Swan Lake Fire growth slows

The latest measurement of the Swan Lake Fire puts it at 100,516 total acres.

A map of the Swan Lake Fire as of July 13, 2019. (Photo by Brian Mazurek/Peninsula Clarion)

A map of the Swan Lake Fire as of July 13, 2019. (Photo by Brian Mazurek/Peninsula Clarion)

Visibility on the Kenai Peninsula continues to improve as the Swan Lake Fire showed little change over the weekend, according to the latest information from the Northwest 13 Incident Management Team.

The south and west perimeters of the fire remained calm where extensive control lines have been established, and additional lines are being constructed to halt fire spread toward Cooper Landing. Crews have been using existing trails and natural features to establish control lines on the east perimeter.

Along the East Fork Moose River, crews continue to mop-up hot spots, and sites to the north and northwest have firefighting personnel and structure protection in place. On Friday, the Homer Electric transmission line running along the Sterling highway was re-energized.

On Thursday and Friday, firefighters had to deal with two cases of aircraft being operated in the temporary flight restriction zone, which threatened to delay firefighting operations. On Thursday, crews working along the Sterling Highway noticed an unmanned drone flying in the vicinity, Public Information Officer Jonathan Ashford said. Ashford said the drone landed quickly after being spotted, and crews were unable to identify the pilot. Operating a drone is prohibited on the Kenai National Wildlife Refuge at all times. Operating a drone near a wildfire is a also violation of U.S. code, and doing so can result in significant fines, according to the National Interagency Fire Center.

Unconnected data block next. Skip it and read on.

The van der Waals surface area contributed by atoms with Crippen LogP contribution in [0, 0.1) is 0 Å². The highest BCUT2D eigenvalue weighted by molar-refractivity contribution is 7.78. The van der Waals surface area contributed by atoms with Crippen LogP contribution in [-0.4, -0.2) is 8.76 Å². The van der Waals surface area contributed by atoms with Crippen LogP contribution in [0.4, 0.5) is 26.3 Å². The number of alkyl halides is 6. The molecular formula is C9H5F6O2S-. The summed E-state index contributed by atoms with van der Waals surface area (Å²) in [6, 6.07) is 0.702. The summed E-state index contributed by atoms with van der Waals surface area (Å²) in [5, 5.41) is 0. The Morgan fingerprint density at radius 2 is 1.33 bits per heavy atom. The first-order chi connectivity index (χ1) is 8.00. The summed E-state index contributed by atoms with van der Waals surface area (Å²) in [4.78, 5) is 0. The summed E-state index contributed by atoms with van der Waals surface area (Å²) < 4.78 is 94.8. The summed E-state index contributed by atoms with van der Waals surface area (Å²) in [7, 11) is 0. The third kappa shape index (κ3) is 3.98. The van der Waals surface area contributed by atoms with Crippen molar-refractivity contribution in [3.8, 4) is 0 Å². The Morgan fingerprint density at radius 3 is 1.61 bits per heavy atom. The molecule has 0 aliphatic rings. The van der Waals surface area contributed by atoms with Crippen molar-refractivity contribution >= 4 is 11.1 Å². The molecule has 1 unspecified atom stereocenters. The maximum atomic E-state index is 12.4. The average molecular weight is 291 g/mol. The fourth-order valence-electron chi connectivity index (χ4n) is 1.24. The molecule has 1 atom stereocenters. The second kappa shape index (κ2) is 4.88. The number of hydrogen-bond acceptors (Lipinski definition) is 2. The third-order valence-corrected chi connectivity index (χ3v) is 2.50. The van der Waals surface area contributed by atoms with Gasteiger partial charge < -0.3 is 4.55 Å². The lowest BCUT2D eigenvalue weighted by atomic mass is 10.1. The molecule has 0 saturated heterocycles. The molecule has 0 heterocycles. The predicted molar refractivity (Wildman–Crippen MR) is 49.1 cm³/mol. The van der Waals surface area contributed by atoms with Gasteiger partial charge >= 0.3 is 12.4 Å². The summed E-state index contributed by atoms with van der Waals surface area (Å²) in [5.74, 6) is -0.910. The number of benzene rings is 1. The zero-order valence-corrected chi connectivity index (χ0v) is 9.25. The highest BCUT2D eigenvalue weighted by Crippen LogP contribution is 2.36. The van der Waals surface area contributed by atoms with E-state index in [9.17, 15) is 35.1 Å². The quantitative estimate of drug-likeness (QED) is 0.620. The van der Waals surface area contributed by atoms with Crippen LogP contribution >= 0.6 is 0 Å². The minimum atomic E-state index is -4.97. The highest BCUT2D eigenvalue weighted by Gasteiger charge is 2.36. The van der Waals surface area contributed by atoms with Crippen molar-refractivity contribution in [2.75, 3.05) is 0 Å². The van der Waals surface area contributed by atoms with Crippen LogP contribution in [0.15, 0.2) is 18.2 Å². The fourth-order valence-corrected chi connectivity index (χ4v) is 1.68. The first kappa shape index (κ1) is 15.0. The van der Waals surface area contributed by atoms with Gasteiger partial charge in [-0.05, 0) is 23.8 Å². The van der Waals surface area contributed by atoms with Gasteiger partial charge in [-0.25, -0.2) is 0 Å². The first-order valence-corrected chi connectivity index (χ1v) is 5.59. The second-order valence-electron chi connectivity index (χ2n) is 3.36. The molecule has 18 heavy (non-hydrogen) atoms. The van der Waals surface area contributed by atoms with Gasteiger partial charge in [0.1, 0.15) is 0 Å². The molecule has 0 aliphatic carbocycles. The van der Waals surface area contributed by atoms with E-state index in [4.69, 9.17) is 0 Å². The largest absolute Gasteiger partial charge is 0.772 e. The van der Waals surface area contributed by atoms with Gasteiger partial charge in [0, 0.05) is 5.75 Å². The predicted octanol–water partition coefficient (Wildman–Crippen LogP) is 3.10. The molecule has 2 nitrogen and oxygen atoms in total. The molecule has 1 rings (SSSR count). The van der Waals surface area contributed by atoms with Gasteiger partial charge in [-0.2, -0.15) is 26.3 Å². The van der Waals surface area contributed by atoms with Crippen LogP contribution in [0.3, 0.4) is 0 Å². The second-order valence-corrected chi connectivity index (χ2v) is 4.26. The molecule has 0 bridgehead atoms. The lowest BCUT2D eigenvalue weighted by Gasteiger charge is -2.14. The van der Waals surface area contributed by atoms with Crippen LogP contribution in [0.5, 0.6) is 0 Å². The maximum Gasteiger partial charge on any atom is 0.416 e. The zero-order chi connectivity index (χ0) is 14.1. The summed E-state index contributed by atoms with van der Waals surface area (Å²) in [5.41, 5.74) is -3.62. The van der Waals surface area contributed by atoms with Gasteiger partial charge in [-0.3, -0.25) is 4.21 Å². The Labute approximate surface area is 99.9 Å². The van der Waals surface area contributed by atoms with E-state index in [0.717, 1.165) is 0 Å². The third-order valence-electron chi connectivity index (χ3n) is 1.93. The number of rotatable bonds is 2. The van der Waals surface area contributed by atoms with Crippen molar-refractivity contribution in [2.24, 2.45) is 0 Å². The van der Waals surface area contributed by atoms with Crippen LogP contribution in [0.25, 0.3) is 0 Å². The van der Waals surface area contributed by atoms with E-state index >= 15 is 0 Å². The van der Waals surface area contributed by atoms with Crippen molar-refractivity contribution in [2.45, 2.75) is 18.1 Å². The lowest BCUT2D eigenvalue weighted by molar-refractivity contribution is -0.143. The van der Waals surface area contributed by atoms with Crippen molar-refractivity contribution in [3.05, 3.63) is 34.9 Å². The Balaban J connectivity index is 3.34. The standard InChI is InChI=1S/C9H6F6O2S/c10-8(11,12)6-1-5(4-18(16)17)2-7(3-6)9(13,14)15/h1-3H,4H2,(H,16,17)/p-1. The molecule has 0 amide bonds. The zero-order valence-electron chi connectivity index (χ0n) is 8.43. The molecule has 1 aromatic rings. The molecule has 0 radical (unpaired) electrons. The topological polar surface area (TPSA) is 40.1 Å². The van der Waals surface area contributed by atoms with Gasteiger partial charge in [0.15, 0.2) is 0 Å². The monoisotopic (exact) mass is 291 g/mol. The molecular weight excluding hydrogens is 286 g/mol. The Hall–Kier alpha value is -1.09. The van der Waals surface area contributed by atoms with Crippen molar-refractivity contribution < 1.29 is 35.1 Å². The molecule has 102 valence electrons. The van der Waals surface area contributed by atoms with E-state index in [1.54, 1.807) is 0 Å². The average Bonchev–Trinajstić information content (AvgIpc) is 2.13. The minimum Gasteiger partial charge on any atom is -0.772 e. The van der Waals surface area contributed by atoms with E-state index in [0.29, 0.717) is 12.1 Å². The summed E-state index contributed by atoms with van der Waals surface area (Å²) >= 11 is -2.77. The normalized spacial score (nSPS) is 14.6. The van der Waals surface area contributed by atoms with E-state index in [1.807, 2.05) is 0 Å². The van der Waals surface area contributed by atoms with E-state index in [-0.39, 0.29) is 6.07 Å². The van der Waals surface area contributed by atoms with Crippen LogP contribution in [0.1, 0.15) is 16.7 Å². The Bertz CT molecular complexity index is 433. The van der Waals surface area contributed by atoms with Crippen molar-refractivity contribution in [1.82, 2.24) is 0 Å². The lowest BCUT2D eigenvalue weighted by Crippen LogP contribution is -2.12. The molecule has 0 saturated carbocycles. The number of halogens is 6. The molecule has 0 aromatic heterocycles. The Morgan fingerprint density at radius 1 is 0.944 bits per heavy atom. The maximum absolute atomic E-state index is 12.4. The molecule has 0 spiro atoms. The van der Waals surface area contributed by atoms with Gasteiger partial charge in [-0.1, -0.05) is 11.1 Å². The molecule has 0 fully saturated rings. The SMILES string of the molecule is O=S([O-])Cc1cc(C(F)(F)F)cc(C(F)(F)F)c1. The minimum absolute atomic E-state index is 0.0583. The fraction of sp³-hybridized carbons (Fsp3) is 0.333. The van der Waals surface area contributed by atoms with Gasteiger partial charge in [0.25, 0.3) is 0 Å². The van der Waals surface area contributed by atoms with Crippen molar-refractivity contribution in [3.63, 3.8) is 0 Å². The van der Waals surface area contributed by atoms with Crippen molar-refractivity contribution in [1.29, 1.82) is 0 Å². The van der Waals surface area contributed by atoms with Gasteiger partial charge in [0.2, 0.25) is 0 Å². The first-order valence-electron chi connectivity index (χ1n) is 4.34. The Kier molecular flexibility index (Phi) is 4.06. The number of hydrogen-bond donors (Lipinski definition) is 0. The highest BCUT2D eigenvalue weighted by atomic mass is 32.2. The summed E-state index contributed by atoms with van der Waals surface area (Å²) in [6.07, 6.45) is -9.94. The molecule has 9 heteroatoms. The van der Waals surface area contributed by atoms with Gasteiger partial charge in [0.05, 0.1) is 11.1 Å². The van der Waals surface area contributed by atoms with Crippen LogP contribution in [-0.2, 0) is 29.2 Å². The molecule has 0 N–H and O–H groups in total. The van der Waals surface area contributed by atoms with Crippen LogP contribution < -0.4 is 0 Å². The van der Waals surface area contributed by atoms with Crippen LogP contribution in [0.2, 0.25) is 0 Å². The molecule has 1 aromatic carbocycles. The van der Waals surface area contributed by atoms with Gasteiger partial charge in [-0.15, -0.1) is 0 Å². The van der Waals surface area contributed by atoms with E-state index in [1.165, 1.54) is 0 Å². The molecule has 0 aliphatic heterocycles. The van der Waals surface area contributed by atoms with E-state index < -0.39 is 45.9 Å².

A second violation of the temporary flight restriction occurred on Friday when a floatplane was seen flying directly over the fire crew’s helibase. Personnel notified the proper authorities, including the Federal Aviation Administration, but were unable to identify the pilot of the floatplane. Ashford said that the protocol when an unauthorized aircraft has been spotted flying in the vicinity of a wildfire is that all firefighting aircraft must be grounded immediately, which can delay firefighting operations by up to an hour at a time. Ashford said that both Thursday and Friday’s incidents happened quickly enough that no aircraft was grounded as a result. The temporary flight restriction remains in effect for the area and pilots can visit http://tfr.faa.gov for more information.

The latest measurement of the Swan Lake Fire puts it at 100,516 total acres, and it is staffed by 427 personnel from various local, state and federal agencies.

Open fires and campfires are prohibited on the Kenai Peninsula and in other areas of Alaska. Portions of the Kenai National Wildlife Refuge and the Chugach National Forest remained closed as well, and current closures can be found at http://kenai.fws.gov or http://www.fs.usda.gov/news/chugach/news-events.

Smoke from the Swan Lake Fire can be seen over the Kenai River valley from Cecil Rhode mountain in Cooper Landing, Alaska, on Friday, July 12, 2019. (Photo by Jeff Helminiak)

Smoke from the Swan Lake Fire can be seen over the Kenai River valley from Cecil Rhode mountain in Cooper Landing, Alaska, on Friday, July 12, 2019. (Photo by Jeff Helminiak)

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